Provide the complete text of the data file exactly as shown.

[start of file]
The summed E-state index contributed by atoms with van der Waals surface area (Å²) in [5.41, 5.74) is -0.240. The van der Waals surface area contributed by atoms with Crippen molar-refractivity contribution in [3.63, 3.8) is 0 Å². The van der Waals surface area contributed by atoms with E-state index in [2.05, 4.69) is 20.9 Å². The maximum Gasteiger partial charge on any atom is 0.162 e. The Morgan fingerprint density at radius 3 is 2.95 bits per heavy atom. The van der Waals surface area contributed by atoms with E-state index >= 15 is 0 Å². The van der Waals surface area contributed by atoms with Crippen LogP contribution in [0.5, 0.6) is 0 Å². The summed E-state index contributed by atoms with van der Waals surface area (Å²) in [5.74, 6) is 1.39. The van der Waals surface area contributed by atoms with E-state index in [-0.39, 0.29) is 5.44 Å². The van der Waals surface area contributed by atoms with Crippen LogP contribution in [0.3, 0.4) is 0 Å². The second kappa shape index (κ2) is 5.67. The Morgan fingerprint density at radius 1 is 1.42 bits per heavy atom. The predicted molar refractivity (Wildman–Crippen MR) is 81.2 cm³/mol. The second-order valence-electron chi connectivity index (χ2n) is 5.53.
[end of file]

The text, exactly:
The summed E-state index contributed by atoms with van der Waals surface area (Å²) in [5.41, 5.74) is -0.240. The van der Waals surface area contributed by atoms with Crippen molar-refractivity contribution in [3.63, 3.8) is 0 Å². The van der Waals surface area contributed by atoms with E-state index in [2.05, 4.69) is 20.9 Å². The maximum Gasteiger partial charge on any atom is 0.162 e. The Morgan fingerprint density at radius 3 is 2.95 bits per heavy atom. The van der Waals surface area contributed by atoms with E-state index >= 15 is 0 Å². The van der Waals surface area contributed by atoms with Crippen LogP contribution in [0.5, 0.6) is 0 Å². The summed E-state index contributed by atoms with van der Waals surface area (Å²) in [5.74, 6) is 1.39. The van der Waals surface area contributed by atoms with E-state index in [-0.39, 0.29) is 5.44 Å². The van der Waals surface area contributed by atoms with Crippen LogP contribution in [0.3, 0.4) is 0 Å². The second kappa shape index (κ2) is 5.67. The Morgan fingerprint density at radius 1 is 1.42 bits per heavy atom. The predicted molar refractivity (Wildman–Crippen MR) is 81.2 cm³/mol. The second-order valence-electron chi connectivity index (χ2n) is 5.53.